Burlington Township Fire Department offering residents a chance to play firefighter

The Burlington Township Fire Department has created a ride along program to give potential volunteer firefighters a glimpse at a day in the lives’ of their communities firefighters.

Left to right Matt Goldman, Nick Taylor and Chuck Tamblyn practice holding the fire hoses under the immense water pressure shooting out on Thursday, April 13.

The Burlington Township Fire Department has implemented a ride along program to give aspiring volunteer firefighters the chance to experience a night as a firefighter. The program allows those interested to observe firefighters’ routines, training and responses to emergency calls.

“This really is unique,” Director of Fire Services John Stewart said. “We’re actually allowing people to be a part of what we do.”

Stewart said Burlington Township is an all-volunteer fire department, and these days it’s more difficult to get volunteers. He said the hope is that by giving potential volunteers a taste of the experience, they will be more inclined to join.

Stewart said the Beverly Road Station receives just fewer than 1,000 emergency calls a year, equating to about two or three calls a day. Some are motor vehicle accidents while others are fire alarms, and the Burlington Township Fire Department also works with neighboring municipalities such as Burlington City to respond to calls when additional help is needed.

The department’s first night of the ride along program on Thursday, April 13 started with cleaning two trucks. The volunteers hosed down the engines and ran the equipment for several minutes as they do every night to ensure all of the tools are working properly.

Ride along participants are given a high visibility vest and assigned a seat on one of the trucks. If there’s not an active scene to attend to, ride along attendees can witness training exercises as volunteers practice unrolling hoses and hooking them up to a hydrant.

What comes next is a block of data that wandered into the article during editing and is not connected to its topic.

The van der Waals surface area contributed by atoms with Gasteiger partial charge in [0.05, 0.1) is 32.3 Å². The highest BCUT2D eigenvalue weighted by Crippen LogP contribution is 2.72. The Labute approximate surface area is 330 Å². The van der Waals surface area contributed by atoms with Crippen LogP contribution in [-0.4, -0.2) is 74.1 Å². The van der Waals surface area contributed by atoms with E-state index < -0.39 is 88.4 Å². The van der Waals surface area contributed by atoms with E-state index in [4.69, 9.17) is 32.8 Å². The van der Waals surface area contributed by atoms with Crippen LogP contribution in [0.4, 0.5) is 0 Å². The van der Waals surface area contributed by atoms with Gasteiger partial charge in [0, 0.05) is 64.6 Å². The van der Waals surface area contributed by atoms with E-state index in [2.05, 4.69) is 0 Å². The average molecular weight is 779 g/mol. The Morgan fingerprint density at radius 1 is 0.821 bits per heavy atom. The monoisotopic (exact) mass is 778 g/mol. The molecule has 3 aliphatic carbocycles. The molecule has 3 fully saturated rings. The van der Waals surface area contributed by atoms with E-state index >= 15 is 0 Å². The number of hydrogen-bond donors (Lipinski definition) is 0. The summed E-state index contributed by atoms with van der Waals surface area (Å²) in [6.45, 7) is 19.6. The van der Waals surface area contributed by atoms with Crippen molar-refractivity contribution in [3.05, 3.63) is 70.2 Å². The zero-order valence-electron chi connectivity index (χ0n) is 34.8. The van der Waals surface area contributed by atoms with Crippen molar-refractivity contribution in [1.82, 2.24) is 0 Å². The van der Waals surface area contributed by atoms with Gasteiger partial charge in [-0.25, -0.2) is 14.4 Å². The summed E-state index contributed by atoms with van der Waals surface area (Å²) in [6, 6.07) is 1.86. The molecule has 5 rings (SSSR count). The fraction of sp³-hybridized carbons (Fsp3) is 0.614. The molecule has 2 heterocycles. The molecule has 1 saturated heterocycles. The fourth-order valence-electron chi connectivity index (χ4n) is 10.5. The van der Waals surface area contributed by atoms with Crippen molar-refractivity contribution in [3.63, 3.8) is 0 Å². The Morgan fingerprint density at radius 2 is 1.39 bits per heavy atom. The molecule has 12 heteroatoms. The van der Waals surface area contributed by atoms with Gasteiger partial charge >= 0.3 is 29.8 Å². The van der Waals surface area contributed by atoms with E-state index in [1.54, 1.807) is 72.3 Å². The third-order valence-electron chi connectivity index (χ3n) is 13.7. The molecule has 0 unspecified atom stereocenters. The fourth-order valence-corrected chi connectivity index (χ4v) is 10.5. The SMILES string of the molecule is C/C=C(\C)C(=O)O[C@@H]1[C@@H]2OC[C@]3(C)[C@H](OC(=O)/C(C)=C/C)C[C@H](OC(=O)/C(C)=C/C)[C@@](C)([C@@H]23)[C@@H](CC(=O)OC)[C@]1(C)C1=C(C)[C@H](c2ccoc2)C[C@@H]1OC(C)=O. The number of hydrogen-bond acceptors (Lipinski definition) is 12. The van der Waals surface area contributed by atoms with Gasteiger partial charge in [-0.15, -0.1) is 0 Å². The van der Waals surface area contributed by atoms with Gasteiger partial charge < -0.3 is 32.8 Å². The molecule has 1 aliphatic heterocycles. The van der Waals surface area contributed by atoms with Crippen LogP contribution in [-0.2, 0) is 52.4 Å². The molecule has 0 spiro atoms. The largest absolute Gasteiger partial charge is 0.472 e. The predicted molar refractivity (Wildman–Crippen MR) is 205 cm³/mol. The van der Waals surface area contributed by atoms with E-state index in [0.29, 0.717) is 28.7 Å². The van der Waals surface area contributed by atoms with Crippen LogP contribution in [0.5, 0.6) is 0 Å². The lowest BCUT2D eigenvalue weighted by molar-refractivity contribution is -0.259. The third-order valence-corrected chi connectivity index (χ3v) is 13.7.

Once the hoses are hooked up, participants can feel the pressure with which the water is dispelled as they hold the hoses and practice shooting water under the instruction of firefighters.

If an active scene should arise, participants must wear a protective helmet, and if they want to get a sense of the sheer weight of the firefighters’ gear, they can try on the more than 100-pound fire safety gear the volunteers wear.

When the volunteers return to the station, they clean each hose and leave them out to dry to prevent mold and mildew.

Stewart said many people do not realize the amount of work that goes into being a volunteer aside from running into a fire. He said by shadowing volunteers for a night, they can get a real glimpse into other areas where the volunteers work hard to keep things running smoothly.

He said a common misconception is the township’s firefighters are paid for their efforts, but the department is run entirely on a volunteer basis. He said the goal of this program is not only to clear up that misconception, but to show the hard work and care with which volunteers serve the community.

Participants must be at least at least 16 years old to ride along, and anyone under the age of 18 must have a parent or guardian sign a permission slip.

Once an application and waiver form are completed, interested participants will be assigned a weekday or weeknight at one of Burlington Township’s three fire stations. Applications are available by calling the fire department office at (609) 239–5849 or on their website at http://btfd.org/ride-along-with-firefighters-in-burlington-township.